Special Education Technology – British Columbia (SET-BC) was established in 1989 to provide assistive technology services for students with physical disabilities. The Special Education branch of the BC Ministry of Education considered the following trends when designing the purpose and structure of the program:
- students with special needs were being integrated into regular classrooms and participating in standard curriculum activities
- new technologies were being developed that allowed students with disabilities to participate more actively in their educational programs
- the Provincial Advisory Committee on Computers (1988), which investigated the use of technology in the school system, recommended that technology services for special education should be a priority.
Initially, SET-BC was funded as a pilot project and was staffed by professionals from both the Ministry of Education and the Ministry of Health. This program followed a prescriptive model, with SET-BC staff providing technology assessments and recommendations for educational programming for students.
Students with complex needs traveled from all areas of the province to Vancouver where SET-BC operated two transdisciplinary assessment centres. Community-based services were provided through two regional centres and a small outreach program.
By the second year of operation, BC school districts were placing increasing demand for services on SET-BC. While school districts only referred 44 students in its first year, the number had increased to 340 students in the second year. This rapid growth continued and by January 1993, school districts had referred approximately one thousand students with over eight hundred being accepted into the program.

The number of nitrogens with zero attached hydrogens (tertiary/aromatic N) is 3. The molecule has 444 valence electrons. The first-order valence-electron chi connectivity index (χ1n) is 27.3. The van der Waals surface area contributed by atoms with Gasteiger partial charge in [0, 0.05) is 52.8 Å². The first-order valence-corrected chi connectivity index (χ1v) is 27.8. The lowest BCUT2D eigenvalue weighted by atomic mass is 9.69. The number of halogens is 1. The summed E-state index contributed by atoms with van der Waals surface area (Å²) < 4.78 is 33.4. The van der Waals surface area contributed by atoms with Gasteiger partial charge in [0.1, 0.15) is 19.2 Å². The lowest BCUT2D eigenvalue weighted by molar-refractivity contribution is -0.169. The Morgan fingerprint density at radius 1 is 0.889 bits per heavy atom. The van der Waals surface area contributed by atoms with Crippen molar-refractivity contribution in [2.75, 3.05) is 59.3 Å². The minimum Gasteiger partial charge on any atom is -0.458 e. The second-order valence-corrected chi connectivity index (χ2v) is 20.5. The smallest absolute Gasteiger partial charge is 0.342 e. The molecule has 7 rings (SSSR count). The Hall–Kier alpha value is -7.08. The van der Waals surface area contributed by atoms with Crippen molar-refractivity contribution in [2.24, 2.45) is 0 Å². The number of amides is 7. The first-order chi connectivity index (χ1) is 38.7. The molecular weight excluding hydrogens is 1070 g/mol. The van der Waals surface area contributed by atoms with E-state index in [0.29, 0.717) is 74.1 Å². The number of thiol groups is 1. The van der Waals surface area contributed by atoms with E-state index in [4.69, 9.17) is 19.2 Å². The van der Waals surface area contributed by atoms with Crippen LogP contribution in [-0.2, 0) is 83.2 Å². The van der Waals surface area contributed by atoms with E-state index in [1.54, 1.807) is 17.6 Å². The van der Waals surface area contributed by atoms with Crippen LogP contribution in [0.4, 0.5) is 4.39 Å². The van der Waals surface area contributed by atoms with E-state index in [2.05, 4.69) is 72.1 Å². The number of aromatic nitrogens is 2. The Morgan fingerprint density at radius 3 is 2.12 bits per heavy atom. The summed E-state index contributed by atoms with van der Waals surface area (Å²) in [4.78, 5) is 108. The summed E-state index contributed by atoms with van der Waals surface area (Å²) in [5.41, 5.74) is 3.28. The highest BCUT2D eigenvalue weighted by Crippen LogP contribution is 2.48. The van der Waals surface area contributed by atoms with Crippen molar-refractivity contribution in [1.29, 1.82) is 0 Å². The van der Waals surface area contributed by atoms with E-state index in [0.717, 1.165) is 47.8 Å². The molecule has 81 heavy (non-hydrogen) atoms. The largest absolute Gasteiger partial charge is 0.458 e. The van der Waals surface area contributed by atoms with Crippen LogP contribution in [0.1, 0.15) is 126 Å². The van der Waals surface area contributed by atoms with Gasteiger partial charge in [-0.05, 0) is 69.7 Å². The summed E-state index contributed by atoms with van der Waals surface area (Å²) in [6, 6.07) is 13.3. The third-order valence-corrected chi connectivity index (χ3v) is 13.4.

After two years of operation, the Ministry of Education changed SET-BC’s pilot project status to the continuing status of a Provincial Resource Program. In order to keep pace with the demands for service, SET-BC undertook a shift in its approach, moving to a more collaborative and community-based model. More regional centres were established and SET-BC staff traveled throughout the province to provide services for districts and their students. Program staff also began to provide more training for school districts with the goal of increasing BC educators’ expertise in the use of assistive technology.
For two and a half decades, the goal of SET-BC’s service delivery model has been to build school district capacity to support students through the implementation of assistive technologies. Our service delivery model has evolved as district and school team needs have changed – eligibility for SET-BC services has expanded over the years beyond our original mandate but was limited to those students formally identified as dependent handicapped, deafblind, or having moderate to profound intellectual disability, physical or chronic health impairment, visual impairment, and autism and related disorders.
Until 2014, our core service delivery process and services had remained essentially the same. In essence, school district teams screened students that met the SET-BC mandate, prioritizing those students for whom the team wanted to receive SET-BC services. Once these students were identified, SET-BC consultants met with teams to determine what technology solution matched student and curricular needs. The SET-BC Provincial Loan Bank loaned the technology to the district for use with the students and our consultants trained one or more team members on its use and implementation. SET-BC provincial and regional consultants continued to support the use of the technology from year to year as the students advanced. This service delivery model was based almost exclusively on providing individual student technology solutions and individual team training and implementation support.